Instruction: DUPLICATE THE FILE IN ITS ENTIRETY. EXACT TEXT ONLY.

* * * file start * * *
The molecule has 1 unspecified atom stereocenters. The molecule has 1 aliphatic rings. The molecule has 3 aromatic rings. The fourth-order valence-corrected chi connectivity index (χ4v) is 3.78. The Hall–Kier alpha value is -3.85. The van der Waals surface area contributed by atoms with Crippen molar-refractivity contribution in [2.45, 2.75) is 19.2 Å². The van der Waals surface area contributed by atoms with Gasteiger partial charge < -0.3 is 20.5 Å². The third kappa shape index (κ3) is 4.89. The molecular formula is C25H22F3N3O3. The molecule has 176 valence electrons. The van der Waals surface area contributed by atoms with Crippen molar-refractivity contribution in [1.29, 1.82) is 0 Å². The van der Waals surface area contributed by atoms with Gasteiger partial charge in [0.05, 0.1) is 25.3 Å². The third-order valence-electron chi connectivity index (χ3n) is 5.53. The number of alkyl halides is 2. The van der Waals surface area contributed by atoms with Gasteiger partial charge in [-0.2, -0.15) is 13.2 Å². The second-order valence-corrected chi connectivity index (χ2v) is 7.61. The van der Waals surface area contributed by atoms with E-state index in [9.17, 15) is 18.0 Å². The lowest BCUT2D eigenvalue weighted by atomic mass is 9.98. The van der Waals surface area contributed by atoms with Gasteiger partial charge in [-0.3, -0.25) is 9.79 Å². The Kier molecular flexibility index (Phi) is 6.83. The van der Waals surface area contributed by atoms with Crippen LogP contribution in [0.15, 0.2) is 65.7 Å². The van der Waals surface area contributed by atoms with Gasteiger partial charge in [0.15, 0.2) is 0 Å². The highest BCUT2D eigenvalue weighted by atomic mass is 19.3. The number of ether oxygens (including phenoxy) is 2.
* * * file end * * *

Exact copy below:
The molecule has 1 unspecified atom stereocenters. The molecule has 1 aliphatic rings. The molecule has 3 aromatic rings. The fourth-order valence-corrected chi connectivity index (χ4v) is 3.78. The Hall–Kier alpha value is -3.85. The van der Waals surface area contributed by atoms with Crippen molar-refractivity contribution in [2.45, 2.75) is 19.2 Å². The van der Waals surface area contributed by atoms with Gasteiger partial charge < -0.3 is 20.5 Å². The third kappa shape index (κ3) is 4.89. The molecular formula is C25H22F3N3O3. The molecule has 176 valence electrons. The van der Waals surface area contributed by atoms with Crippen molar-refractivity contribution in [1.29, 1.82) is 0 Å². The van der Waals surface area contributed by atoms with Gasteiger partial charge in [0.05, 0.1) is 25.3 Å². The third-order valence-electron chi connectivity index (χ3n) is 5.53. The number of alkyl halides is 2. The van der Waals surface area contributed by atoms with Gasteiger partial charge in [-0.2, -0.15) is 13.2 Å². The second-order valence-corrected chi connectivity index (χ2v) is 7.61. The van der Waals surface area contributed by atoms with E-state index in [9.17, 15) is 18.0 Å². The lowest BCUT2D eigenvalue weighted by atomic mass is 9.98. The van der Waals surface area contributed by atoms with Gasteiger partial charge in [-0.3, -0.25) is 9.79 Å². The Kier molecular flexibility index (Phi) is 6.83. The van der Waals surface area contributed by atoms with Crippen LogP contribution in [0.15, 0.2) is 65.7 Å². The van der Waals surface area contributed by atoms with Gasteiger partial charge in [0.15, 0.2) is 0 Å². The highest BCUT2D eigenvalue weighted by atomic mass is 19.3. The number of ether oxygens (including phenoxy) is 2.